The next up in our Drunk on Geology series is Las Rocas wines (specifically Garnacha in this post) by the Las Rocas Winery.
Las Rocas literally translates to "The Rocks" in spanish. So it is a fitting inclusion to the Drunk on Geology series.
"The wines of Las Rocas come from the rocky, sunlit slopes of Spain's dynamic Calatayud growing region. Nestled in the Zaragoza province of Aragon, Calatayud is comprised of a network of tributaries and valleys, each with its own unique mesoclimate.
The mountains of Calatayud soar to 3,500 feet, with nearly 20 different soil types dotting the slopes, from chalk and limestone to clay and marl. As the elevation rises, the terrain transforms into shattered rock and slate. With its harsh landscape and extreme weather conditions - dry, hot summers and cold, snowy winters - Calatayud, at first glance, would appear inhospitable to grapevines. But, this hidden gem is heralded as one of the world's ideal regions for growing Garnacha grapes.
Rocky, nutrient-poor soils are the key to Calatayud's phenomenal terroir. As the vines struggle to survive, they concentrate their energy into fewer berry clusters, yielding Garnacha grapes with rich, robust flavors. The porous rocks retain rainwater and heat, delivering enough water to the vines, while protecting them from harsh winter conditions. The rocks here give Las Rocas Garnacha its signature spiciness and minerality."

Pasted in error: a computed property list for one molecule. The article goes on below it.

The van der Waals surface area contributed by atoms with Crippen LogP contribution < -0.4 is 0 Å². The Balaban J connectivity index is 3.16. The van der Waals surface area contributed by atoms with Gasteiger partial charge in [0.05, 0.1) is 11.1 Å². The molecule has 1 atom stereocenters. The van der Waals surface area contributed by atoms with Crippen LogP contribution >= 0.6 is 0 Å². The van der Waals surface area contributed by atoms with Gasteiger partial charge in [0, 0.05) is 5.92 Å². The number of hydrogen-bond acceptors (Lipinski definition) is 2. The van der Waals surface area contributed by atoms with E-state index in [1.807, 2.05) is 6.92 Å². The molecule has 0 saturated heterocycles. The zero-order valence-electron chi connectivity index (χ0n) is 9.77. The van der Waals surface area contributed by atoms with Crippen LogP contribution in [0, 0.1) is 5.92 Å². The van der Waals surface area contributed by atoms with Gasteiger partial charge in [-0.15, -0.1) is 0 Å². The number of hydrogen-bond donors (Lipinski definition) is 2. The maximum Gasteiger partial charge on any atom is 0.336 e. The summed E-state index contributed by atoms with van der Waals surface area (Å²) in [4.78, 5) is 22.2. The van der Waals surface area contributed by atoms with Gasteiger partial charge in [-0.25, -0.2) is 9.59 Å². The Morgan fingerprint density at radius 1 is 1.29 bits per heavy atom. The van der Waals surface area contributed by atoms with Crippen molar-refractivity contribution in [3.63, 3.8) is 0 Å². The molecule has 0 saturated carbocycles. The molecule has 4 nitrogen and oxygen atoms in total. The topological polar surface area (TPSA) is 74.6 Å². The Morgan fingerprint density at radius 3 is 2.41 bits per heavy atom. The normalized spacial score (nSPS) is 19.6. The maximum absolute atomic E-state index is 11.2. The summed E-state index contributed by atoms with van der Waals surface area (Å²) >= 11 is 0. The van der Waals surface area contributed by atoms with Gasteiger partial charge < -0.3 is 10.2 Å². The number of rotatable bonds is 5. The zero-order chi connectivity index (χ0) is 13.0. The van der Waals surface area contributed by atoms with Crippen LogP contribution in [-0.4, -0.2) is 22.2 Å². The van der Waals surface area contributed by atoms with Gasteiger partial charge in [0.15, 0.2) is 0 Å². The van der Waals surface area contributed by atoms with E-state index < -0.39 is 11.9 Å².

From the bottle:
"Las Rocas wines hail from the steep, rocky vineyards of Calatayud, Spain. Our Garnacha offers a taste as uniquely intriguing as its origin, with exotic dark cherry and blackberry flavors. This wine is well-structures with round tannins and subtle hints of oak."The rocks in the area of the winery are mostly evaporative (mainly gypsum) rocks deposited within an intermontane basin. Here is a good summary of the geology of the region:
"Calatayud is situated in the central sector of Calatayud Graben, a major Neogene intermontane basin in the Iberian Range, developed during the post-orogenic stage of the Alpine Orogen. The basin fill is mainly subhorizontal, Miocene to Lower Pliocene, continental sedimentary rocks grading from alluvial deposits at the margins to lacustrine and palustrine evaporites and carbonates in the centre. In the environs of Calatayud city, located close to the depositional centre of the basin, the Neogene sedimentary rocks form an evaporite sequence around 500 m thick called the Calatayud Gypsum." (Gutiérrez and Cooper, 2002)
And of course, my glory shot of the wine bottle.